Asanni Armon ’17
Asanni Armon ’17’s nonprofit For The Gworls was inspired by “rent parties” from the Harlem Renaissance.
Lexi Webster

The idea of the nonprofit For The Gworls came about when Asanni Armon ’17 was in the middle of a therapy session in June 2019. Armon, whose pronouns are she/her and they/them, had been discussing the weight they felt over a friend’s coming eviction, and were pulled to help but didn’t know how. Armon would have opened their own doors, but they were living in a three-bedroom apartment with two other roommates — there was simply no room.

“The thought just kind of came to me to host a [fundraising] party,” says Armon. That day they enlisted the help of friends to create a flyer to advertise the event, craft a playlist, and secure a rooftop location.

They released the flyer the next day and by that evening raised half of their goal. By the time the party rolled around on July 4, they had raised nearly $2,000, which was well over the needed amount. Armon gave the donation to the friends in need and was approached by another friend who suggested that Armon continue with the benefit.

“I was very hesitant at first because I was starting a new job. I didn’t know if I could commit to that, but at that part of my life, I was partying every weekend,” Armon says. “So, I was like I can at least dedicate one week out of the month to give back.”

Out of that, For The Gworls (FTG) was born as a vehicle to raise money to help Black transgender people pay for rent and gender-affirming surgeries. Armon, a Black transgender woman, says they were inspired by the idea of “rent parties” developed in the Black community a century ago during the Harlem Renaissance. The goal was to collectively combat inflation and discrimination by hosting gatherings where a small fee was collected.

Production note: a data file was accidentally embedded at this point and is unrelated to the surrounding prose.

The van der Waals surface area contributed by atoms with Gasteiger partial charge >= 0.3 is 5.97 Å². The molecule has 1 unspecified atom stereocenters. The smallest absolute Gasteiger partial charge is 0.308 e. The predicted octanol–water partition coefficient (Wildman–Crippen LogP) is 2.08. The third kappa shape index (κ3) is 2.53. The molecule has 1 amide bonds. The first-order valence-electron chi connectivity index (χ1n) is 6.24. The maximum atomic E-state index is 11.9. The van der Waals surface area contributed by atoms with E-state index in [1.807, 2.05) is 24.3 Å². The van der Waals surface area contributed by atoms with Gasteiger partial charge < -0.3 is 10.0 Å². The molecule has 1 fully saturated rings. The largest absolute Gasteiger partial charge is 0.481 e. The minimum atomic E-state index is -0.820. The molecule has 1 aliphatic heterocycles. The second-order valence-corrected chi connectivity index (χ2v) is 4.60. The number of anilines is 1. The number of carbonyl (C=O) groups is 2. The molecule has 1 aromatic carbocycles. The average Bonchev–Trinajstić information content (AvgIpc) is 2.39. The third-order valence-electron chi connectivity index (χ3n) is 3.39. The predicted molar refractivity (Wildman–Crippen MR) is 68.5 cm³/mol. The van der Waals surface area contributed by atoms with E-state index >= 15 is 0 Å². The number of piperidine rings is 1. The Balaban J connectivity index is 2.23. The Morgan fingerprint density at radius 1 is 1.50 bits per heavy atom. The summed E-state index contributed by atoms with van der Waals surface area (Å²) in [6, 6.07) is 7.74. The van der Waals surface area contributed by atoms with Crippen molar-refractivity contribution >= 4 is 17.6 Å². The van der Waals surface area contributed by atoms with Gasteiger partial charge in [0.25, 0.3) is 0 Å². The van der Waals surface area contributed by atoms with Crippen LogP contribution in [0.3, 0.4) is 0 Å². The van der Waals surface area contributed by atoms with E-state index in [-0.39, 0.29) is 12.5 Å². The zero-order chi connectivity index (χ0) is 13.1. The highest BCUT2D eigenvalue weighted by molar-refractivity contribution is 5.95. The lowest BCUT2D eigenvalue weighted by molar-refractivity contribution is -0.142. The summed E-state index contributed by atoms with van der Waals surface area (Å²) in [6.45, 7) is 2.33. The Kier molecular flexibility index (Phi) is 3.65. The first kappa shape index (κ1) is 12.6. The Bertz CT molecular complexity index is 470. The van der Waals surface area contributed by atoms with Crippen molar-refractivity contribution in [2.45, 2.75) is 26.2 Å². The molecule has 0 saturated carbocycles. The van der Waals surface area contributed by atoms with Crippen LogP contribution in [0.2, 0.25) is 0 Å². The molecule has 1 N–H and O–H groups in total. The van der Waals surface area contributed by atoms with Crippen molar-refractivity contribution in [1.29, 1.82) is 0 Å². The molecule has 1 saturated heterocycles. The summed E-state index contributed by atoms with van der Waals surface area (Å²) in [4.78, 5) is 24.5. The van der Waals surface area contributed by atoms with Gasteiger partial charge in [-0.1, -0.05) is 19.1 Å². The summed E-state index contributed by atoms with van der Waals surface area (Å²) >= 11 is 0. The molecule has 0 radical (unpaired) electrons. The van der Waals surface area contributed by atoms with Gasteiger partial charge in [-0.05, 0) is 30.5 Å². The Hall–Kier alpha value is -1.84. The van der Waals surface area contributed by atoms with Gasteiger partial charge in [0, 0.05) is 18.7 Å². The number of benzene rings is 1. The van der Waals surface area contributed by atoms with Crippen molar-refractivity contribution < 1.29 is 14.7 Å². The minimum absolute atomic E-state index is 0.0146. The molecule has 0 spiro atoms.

It brought Armon back to Princeton classes on this topic. “I was reading that Langston Hughes would not only just go to these parties to help people pay their rent, but he was also writing about them and he was [believed to be] queer. So all of this is in the lineage of the work that’s always been done by us and for us, to make sure we’re OK,” Armon says.

COVID forced a pause in the monthly events, but the group continued raising money and posting to spread awareness, which helped the brand stay afloat. “George Floyd’s murder pushed everybody who wasn’t Black to try to fake this sense of ‘we stand for Black people’ kind of thing, so a lot of our GoFundMe’s and crowdfunding needs were being met,” Armon says. Following a viral crowdfunding post during this time, the group has raised and donated around $2 million total to date, Armon says. Armon resumed the parties in 2021 and expanded opportunities to donate.

Armon understands the difficulty of finding safe spaces, and says they even struggled with this at Princeton. Armon was a member of the Black Justice League, the student group that pushed Princeton to take accountability and address the racial climate on campus. These experiences shaped Armon’s thinking about taking a stand and helping the community.

“That [experience] is what pushed me into the work of organizing in the first place. Being in a predominantly white and super-conservative space really radicalized me in more ways than one,” Armon says. Many students and alumni have donated and hosted drag shows to raise money for FTG. Armon adds, “We’ve grown tremendously…. I’m so grateful for the work we’ve done.”

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